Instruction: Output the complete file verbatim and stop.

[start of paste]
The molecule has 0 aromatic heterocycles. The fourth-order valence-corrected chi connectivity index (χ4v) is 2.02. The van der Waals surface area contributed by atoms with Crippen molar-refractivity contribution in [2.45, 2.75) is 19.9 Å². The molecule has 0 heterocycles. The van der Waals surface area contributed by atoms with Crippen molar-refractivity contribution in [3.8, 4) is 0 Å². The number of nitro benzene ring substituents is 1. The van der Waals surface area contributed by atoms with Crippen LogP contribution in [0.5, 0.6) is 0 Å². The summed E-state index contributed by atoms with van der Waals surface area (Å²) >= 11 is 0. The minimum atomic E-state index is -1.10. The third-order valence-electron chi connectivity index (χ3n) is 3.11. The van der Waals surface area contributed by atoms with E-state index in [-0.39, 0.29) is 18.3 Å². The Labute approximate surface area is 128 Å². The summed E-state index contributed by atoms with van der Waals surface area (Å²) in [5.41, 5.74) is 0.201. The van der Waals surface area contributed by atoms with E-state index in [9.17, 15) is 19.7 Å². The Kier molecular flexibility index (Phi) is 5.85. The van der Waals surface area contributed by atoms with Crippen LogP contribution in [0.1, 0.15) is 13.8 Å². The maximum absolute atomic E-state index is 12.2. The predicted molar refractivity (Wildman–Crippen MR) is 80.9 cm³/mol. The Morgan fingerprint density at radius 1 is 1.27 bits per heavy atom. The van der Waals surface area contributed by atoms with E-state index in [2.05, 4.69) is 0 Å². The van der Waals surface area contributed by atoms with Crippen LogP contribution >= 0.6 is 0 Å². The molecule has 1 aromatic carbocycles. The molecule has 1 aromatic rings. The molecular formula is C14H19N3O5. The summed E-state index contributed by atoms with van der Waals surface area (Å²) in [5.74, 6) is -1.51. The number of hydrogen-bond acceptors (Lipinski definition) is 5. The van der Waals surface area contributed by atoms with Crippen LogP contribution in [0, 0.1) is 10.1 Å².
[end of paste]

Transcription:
The molecule has 0 aromatic heterocycles. The fourth-order valence-corrected chi connectivity index (χ4v) is 2.02. The van der Waals surface area contributed by atoms with Crippen molar-refractivity contribution in [2.45, 2.75) is 19.9 Å². The molecule has 0 heterocycles. The van der Waals surface area contributed by atoms with Crippen molar-refractivity contribution in [3.8, 4) is 0 Å². The number of nitro benzene ring substituents is 1. The van der Waals surface area contributed by atoms with Crippen LogP contribution in [0.5, 0.6) is 0 Å². The summed E-state index contributed by atoms with van der Waals surface area (Å²) >= 11 is 0. The minimum atomic E-state index is -1.10. The third-order valence-electron chi connectivity index (χ3n) is 3.11. The van der Waals surface area contributed by atoms with E-state index in [-0.39, 0.29) is 18.3 Å². The Labute approximate surface area is 128 Å². The summed E-state index contributed by atoms with van der Waals surface area (Å²) in [5.41, 5.74) is 0.201. The van der Waals surface area contributed by atoms with E-state index in [9.17, 15) is 19.7 Å². The Kier molecular flexibility index (Phi) is 5.85. The van der Waals surface area contributed by atoms with Crippen LogP contribution in [0.1, 0.15) is 13.8 Å². The maximum absolute atomic E-state index is 12.2. The predicted molar refractivity (Wildman–Crippen MR) is 80.9 cm³/mol. The Morgan fingerprint density at radius 1 is 1.27 bits per heavy atom. The van der Waals surface area contributed by atoms with E-state index in [2.05, 4.69) is 0 Å². The van der Waals surface area contributed by atoms with Crippen LogP contribution >= 0.6 is 0 Å². The molecule has 1 aromatic carbocycles. The molecule has 1 aromatic rings. The molecular formula is C14H19N3O5. The summed E-state index contributed by atoms with van der Waals surface area (Å²) in [5.74, 6) is -1.51. The number of hydrogen-bond acceptors (Lipinski definition) is 5. The van der Waals surface area contributed by atoms with Crippen LogP contribution in [0, 0.1) is 10.1 Å².